L.A. County will visit hundreds of senior living centers to assess coronavirus risk
Los Angeles County health officials on Wednesday will begin visiting about 300 assisted care facilities in the county to assess their needs for keeping the residences safe from the coronavirus.
The move, according to Barbara Ferrer, director of the county Department of Public Health, comes amid growing alarm about the toll coronavirus is taking on the elderly, who account for the vast majority of the deaths in the United States.
California officials have been urging that group to avoid large public gatherings, travel and events. The Santa Clara city library is canceling all programs for the upcoming week, and most programs at the senior center. San Jose’s senior meals program will transition to a boxed to-go pickup format.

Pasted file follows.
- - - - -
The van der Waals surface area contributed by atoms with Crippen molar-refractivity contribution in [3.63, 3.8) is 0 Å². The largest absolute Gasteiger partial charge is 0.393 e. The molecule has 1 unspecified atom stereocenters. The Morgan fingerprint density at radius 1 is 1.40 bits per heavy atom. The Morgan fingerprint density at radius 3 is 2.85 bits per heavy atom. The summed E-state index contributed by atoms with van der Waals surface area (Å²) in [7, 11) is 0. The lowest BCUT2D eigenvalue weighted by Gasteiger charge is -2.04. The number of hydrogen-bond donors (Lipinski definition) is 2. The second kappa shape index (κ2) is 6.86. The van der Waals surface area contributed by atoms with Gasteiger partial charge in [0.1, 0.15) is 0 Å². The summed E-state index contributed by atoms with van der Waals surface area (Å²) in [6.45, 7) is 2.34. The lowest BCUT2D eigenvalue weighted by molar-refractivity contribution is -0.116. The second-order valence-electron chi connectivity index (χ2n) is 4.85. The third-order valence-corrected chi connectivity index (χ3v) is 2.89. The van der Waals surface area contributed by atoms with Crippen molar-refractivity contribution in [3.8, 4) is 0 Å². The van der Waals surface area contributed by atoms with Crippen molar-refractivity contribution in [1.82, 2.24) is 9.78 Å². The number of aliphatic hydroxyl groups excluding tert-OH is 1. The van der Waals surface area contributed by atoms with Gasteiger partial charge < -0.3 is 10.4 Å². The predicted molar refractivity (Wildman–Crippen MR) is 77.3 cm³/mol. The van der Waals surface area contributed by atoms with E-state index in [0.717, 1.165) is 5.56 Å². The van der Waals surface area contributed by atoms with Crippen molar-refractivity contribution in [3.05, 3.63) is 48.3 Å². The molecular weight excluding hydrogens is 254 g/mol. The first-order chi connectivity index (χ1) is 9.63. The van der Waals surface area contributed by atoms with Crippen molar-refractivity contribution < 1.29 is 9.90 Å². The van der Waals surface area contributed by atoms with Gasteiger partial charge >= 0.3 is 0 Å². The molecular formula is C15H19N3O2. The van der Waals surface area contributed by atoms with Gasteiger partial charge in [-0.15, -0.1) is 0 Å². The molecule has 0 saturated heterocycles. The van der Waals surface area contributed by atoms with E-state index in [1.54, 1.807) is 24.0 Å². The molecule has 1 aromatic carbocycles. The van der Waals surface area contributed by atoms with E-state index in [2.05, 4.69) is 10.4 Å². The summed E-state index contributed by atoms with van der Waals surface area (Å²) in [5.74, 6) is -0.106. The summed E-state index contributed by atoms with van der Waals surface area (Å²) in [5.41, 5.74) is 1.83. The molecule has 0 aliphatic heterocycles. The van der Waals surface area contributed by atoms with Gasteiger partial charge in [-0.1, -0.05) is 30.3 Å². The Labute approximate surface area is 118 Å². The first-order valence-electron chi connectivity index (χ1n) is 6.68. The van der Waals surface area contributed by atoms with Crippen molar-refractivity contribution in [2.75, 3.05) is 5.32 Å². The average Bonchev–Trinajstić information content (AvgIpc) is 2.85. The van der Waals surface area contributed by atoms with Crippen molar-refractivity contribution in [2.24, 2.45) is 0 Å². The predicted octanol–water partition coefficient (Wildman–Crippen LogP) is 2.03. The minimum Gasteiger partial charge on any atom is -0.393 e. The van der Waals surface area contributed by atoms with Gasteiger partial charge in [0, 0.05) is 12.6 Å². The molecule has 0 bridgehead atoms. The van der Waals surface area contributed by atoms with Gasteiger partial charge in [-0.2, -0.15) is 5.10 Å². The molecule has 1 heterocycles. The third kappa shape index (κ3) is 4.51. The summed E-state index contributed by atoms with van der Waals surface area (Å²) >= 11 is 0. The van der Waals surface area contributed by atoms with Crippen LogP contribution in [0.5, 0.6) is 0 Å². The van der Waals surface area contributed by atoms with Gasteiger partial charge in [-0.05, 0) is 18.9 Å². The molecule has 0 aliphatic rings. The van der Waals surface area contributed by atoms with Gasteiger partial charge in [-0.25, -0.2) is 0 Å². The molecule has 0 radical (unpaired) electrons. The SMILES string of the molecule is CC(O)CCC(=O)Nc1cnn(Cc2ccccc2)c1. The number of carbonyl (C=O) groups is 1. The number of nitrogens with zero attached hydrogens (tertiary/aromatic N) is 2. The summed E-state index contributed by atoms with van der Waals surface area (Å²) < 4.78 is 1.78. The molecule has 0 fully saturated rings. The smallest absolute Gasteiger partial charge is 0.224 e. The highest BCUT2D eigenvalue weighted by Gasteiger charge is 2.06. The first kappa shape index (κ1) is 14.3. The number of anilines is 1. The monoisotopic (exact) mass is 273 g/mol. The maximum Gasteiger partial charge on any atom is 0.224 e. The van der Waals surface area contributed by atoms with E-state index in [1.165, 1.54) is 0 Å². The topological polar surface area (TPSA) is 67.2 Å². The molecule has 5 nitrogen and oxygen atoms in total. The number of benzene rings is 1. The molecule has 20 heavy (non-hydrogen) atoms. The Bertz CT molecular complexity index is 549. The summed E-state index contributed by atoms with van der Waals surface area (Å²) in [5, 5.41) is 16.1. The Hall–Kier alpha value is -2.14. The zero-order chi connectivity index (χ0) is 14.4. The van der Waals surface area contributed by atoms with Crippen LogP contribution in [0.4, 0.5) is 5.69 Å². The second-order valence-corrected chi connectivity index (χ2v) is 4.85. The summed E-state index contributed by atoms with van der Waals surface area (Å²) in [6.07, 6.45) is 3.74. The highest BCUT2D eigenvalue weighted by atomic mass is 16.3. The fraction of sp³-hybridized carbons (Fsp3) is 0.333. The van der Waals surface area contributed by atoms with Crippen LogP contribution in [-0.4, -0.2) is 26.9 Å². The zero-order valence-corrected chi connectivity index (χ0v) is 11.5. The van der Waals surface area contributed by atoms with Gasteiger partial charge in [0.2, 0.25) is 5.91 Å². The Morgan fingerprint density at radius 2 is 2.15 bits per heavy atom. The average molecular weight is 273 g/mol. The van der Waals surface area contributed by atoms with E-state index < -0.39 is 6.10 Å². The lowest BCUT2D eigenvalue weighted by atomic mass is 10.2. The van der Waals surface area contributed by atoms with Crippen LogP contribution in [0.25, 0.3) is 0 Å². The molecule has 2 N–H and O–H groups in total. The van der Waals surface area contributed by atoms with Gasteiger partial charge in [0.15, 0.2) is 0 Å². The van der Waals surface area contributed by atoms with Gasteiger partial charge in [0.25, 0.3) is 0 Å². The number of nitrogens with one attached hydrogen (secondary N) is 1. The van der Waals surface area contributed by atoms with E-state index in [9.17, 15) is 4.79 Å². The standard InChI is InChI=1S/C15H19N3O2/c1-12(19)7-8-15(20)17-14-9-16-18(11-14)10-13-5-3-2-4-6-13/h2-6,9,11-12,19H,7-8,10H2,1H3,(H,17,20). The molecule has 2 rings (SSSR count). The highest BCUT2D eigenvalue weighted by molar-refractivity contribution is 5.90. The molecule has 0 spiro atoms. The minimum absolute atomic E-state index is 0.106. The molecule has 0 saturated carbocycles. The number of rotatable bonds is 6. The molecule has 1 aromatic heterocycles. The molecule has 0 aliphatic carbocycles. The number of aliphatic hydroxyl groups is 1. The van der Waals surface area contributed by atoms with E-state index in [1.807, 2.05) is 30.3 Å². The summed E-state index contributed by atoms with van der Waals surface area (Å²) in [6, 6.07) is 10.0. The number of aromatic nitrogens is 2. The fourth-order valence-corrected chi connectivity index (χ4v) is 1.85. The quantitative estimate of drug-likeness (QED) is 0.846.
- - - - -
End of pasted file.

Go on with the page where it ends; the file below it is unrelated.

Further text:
On Sunday, federal officials reiterated that message.
“If you are an elderly person with an underlying condition, if you get infected, the risk of getting into trouble is considerable. So it’s our responsibility to protect the vulnerable,” said Dr. Anthony Fauci, director of the National Institute of Allergy and Infectious Diseases, on NBC’s Meet the Press. “When I say protect, I mean right now. Not wait until things get worse. Say no large crowds, no long trips. And above all, don’t get on a cruise ship.”
Those at higher risk include people over 70 with underlying conditions such as diabetes, obesity, asthma, heart, lung or kidney diseaseand weakened immune systems. If someone in one of these categories does get sick, early diagnosis is important to allow more time to treat the patient, which may include putting a patient on oxygen or, when necessary, a ventilator to help them breathe if their lungs begin to fail.
On Monday, Los Angeles County reported the first instance of the virus spreading in the community. A new case was reported Tuesday — the county’s 20th — by health officials who said a traveler returning from Iran tested positive after flying into Los Angeles International Airport.
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